The National Alliance to End Homelessness’ guide to the history, main components, and best practices of rapid re-housing as a part of the Housing First approach.
The Connecticut Rapid Re-Housing Program (CT RRH) is designed to assist homeless households as they quickly move out of homelessness and into permanent housing through the provision of time-limited housing support and strategies with the ultimate goal of stable housing. This is the manual of policies and procedures from the CT RRH.
This presentation on rapid re-housing explores best practices from a local perspective in terms of its role in the crisis response system, an overview of the pilot from New London, Connecticut, and practices such as staffing approaches and housing location support.
This outline from the National Alliance to End Homelessness’s Rapid Re-Housing Works campaign, we talked about the five key strategies for advancing rapid re-housing that were discussed at our recent Rapid Re-Housing Leadership Summit. But what are these strategies, and why do they matter.
Example of a Rapid Re-Housing lease agreement.
Crane W. Cesario and Chris Robinson’s presentation titled “Understanding Leases in Plain Language” at the 2017 CCEH Annual Training Institute. You can view the presentation in “handout mode” by using this link.
The Connecticut Coalition to End Homelessness report on a case study of rapid re-housing in New London, Connecticut in partnership with the New London Homeless Hospitality Center (NLHHC). This report contains information about how the program was implemented as well as the results.
This presentation goes over the principals of Housing First and rapid re-housing as well as the strategic planing and 2014 goals of HUD and USICH.
This presentation by the National Alliance to End Homelessness goes over some of the strategies behind core components of rapid re-housing, such as rental subsidies, case management, and barrier assessment.
This one pager by the National Alliance to End Homelessness is a simplified overview of rapid re-housing gives an overview of the program’s key components and design.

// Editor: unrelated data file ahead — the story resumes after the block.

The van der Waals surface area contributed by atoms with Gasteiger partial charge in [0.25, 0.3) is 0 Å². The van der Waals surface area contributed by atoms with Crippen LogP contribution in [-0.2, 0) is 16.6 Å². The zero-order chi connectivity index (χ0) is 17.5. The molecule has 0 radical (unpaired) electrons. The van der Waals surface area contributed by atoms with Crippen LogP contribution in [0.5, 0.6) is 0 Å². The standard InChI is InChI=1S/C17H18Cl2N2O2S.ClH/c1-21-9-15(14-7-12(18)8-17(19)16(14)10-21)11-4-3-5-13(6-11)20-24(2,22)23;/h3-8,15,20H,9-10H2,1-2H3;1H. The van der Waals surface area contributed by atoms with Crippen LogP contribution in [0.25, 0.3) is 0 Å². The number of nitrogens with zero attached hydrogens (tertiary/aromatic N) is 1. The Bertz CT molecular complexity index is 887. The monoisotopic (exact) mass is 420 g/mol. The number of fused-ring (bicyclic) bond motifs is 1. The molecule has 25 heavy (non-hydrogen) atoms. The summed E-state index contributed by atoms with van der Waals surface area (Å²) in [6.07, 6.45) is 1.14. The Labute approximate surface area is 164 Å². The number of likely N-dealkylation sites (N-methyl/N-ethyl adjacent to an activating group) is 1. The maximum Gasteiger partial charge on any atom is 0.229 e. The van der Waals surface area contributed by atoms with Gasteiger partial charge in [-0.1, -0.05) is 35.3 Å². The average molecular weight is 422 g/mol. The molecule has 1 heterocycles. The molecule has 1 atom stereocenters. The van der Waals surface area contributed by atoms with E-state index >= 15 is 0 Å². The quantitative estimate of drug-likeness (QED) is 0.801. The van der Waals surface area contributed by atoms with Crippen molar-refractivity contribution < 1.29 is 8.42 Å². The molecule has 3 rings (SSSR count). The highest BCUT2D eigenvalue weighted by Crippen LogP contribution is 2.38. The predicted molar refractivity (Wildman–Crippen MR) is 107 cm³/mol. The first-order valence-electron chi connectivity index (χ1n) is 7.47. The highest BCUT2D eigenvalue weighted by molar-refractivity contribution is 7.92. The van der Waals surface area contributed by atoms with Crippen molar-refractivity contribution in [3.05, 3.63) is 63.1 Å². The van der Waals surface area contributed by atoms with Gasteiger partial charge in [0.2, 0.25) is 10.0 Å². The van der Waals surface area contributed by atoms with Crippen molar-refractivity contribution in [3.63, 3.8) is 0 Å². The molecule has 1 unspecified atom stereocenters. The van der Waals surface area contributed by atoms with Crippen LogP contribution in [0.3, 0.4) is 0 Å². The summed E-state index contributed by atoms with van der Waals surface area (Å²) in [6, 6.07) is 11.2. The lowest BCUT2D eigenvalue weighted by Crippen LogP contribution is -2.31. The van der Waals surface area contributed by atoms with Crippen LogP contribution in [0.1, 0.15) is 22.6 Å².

This presentation by Paul Duncan explains the how a CTI informed approach can be used to structure or improve Rapid Re-housing programs and overcome challenges along the way.
This helpful chart acts as a guide on how to document types of information on income and expenses for Rapid Re-Housing clients.
This excel worksheet assists in calculating the household’s income, allowable subsity amount, and tenant’s portion of the rent.
A checklist and guide to all the steps of working with a Rapid Re-Housing Client in CT, including an outline to the steps for documentation and paper work.
This documentation form provides an easy way of submitting and tracking the documents related to each Rapid Re-Housing client.
An outline of the agreement between program participants and CT Rapid Re-Housing staff on the expectations and process of the program.
Guidelines on what is housing is safe, sanitary and appropriate to be in compliance with Rapid Re-Housing standards in CT.
This checklist can be used to make documenting and checking that a space is safe, sanitary and in compliance with CT Rapid Re-Housing standards.
This worksheet should be placed in the project file for any residential property that is assisted with federal Rapid Re-housing funds to demonstrate compliance with safety standards.
The form that can be used to request funding for Rapid Re-Housing in CT for a client.
The rent charged for a unit must be reasonable in relation to rents currently being charged for comparable united in the private unassisted market. This sheet can be filled out to demonstrate the compliance of a unit.
This is a form for warning and disclosing the risk or presence of lead paint in a housing unit.
This form verifies and required the acknowledgement of a lack of income for a client entering or in a Rapid Re-Housing program.